The Macrobiotic Diet Explained
There has been a lot of discussion in the health media about the benefits of a macrobiotic diet. The jury is out as to whether it is the best diet around, but as with all things it may be worth trying it yourself to see if it agrees with you. Certainly, it looks like a very healthy diet as it includes raw foods, very little meat, not much fat and lots of fibre. So, is there anything more to the macrobiotic diet than the fashion of the moment?
A macrobiotic diet is very much a lifestyle choice; this means it has a specific formula and style which you should keep to over a period of time. Many people choose a macrobiotic diet due to its specific dietary requirements because they are overweight, have allergies or simply find that the diet increases their vitality and optimizes their digestive functioning – very important for your wellbeing.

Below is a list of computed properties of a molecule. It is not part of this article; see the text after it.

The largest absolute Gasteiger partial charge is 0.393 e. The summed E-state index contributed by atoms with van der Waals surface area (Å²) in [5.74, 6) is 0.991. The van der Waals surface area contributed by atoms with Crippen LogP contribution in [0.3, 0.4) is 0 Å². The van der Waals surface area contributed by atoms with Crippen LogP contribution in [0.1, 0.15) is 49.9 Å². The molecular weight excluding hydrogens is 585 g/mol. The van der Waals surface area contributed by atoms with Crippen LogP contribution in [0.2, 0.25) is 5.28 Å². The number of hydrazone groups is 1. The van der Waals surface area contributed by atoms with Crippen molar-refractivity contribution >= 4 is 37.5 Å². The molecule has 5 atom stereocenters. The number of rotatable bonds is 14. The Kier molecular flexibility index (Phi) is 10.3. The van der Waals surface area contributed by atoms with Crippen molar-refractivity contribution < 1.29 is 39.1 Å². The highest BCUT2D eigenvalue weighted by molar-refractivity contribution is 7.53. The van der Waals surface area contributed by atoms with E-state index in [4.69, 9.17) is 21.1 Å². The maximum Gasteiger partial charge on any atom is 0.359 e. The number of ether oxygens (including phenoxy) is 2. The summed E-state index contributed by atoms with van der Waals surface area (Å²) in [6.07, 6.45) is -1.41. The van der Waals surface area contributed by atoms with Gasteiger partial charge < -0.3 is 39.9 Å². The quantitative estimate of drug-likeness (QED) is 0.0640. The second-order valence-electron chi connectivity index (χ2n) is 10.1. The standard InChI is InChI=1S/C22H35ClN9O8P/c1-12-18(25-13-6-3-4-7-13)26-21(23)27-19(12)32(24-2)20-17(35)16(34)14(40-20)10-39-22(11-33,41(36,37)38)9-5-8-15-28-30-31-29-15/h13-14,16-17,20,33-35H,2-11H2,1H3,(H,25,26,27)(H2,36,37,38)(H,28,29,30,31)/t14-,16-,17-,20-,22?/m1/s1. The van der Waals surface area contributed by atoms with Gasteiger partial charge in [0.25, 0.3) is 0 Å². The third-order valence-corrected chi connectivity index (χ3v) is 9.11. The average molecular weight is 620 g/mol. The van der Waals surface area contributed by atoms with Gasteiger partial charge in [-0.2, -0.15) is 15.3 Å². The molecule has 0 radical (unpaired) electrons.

The most recent style of macrobiotic diet was coined by two Japanese pioneers George Oshawa and Sagen Ishizuka. Before this, the German doctor Christoph Wilhelm Hufeland described “macrobiotics” as a method of maintaining high levels of vitality, developing the balance between our inner and outer worlds and eating specific foods known to be good for you. The word originates from the Greeks Hippocrates and Aristotle; to them, someone who was macrobiotic was extremely healthy, full of vitality and lived to a ripe old age!
When you look at what is involved in a macrobiotic diet you will quickly see that it is a healthy choice. The diet avoids coffee, alcohol, sugar, processed food and virtually all meat apart from a little fish. The diet focuses on seasonal foods, which makes sense as it is nature’s way of helping your body adjust to seasonal changes. In true Eastern style it’s all about creating balance in your life, eating the right foods at the right time that don’t give you too much energy nor make you sluggish; thus balancing your Yin and Yang energies. Brown rice and other whole grains are a major part of the diet, so ensure you are getting nutrients in their superior, ‘whole’ form. Raw, steamed, boiled or baked vegetables and fruit and nuts make up the rest of your healthy programme. If you are seeking to manage your weight or simply improve your all round wellness through your diet, the macrobiotic way could be for you.